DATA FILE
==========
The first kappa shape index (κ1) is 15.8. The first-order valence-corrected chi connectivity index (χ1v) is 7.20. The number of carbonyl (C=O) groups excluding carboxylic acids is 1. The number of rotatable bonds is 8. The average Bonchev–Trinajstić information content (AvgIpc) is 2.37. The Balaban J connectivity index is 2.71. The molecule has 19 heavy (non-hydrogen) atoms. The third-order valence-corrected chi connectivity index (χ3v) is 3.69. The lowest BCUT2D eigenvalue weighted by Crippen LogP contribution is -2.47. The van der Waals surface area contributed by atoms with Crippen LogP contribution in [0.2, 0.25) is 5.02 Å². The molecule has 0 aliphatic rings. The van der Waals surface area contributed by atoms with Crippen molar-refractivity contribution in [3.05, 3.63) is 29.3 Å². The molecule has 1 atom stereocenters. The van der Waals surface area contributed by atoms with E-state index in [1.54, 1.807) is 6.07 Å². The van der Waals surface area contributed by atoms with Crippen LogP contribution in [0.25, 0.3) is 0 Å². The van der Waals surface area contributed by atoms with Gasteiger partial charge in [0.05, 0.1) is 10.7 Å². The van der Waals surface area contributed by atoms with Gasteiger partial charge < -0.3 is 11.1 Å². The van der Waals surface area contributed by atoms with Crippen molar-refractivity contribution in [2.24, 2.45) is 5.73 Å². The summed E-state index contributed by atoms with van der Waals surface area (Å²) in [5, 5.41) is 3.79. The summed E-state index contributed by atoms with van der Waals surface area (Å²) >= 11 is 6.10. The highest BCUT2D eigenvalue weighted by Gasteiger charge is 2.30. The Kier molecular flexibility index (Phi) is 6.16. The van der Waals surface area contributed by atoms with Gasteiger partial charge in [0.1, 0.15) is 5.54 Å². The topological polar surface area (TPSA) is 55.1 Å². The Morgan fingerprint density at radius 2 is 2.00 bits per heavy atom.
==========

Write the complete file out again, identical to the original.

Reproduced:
The first kappa shape index (κ1) is 15.8. The first-order valence-corrected chi connectivity index (χ1v) is 7.20. The number of carbonyl (C=O) groups excluding carboxylic acids is 1. The number of rotatable bonds is 8. The average Bonchev–Trinajstić information content (AvgIpc) is 2.37. The Balaban J connectivity index is 2.71. The molecule has 19 heavy (non-hydrogen) atoms. The third-order valence-corrected chi connectivity index (χ3v) is 3.69. The lowest BCUT2D eigenvalue weighted by Crippen LogP contribution is -2.47. The van der Waals surface area contributed by atoms with Crippen LogP contribution in [0.2, 0.25) is 5.02 Å². The molecule has 0 aliphatic rings. The van der Waals surface area contributed by atoms with Crippen molar-refractivity contribution in [3.05, 3.63) is 29.3 Å². The molecule has 1 atom stereocenters. The van der Waals surface area contributed by atoms with E-state index in [1.54, 1.807) is 6.07 Å². The van der Waals surface area contributed by atoms with Crippen LogP contribution in [0.25, 0.3) is 0 Å². The van der Waals surface area contributed by atoms with Gasteiger partial charge in [0.05, 0.1) is 10.7 Å². The van der Waals surface area contributed by atoms with Gasteiger partial charge < -0.3 is 11.1 Å². The van der Waals surface area contributed by atoms with Crippen molar-refractivity contribution in [2.24, 2.45) is 5.73 Å². The summed E-state index contributed by atoms with van der Waals surface area (Å²) in [5, 5.41) is 3.79. The summed E-state index contributed by atoms with van der Waals surface area (Å²) >= 11 is 6.10. The highest BCUT2D eigenvalue weighted by Gasteiger charge is 2.30. The Kier molecular flexibility index (Phi) is 6.16. The van der Waals surface area contributed by atoms with Gasteiger partial charge in [0.1, 0.15) is 5.54 Å². The topological polar surface area (TPSA) is 55.1 Å². The Morgan fingerprint density at radius 2 is 2.00 bits per heavy atom.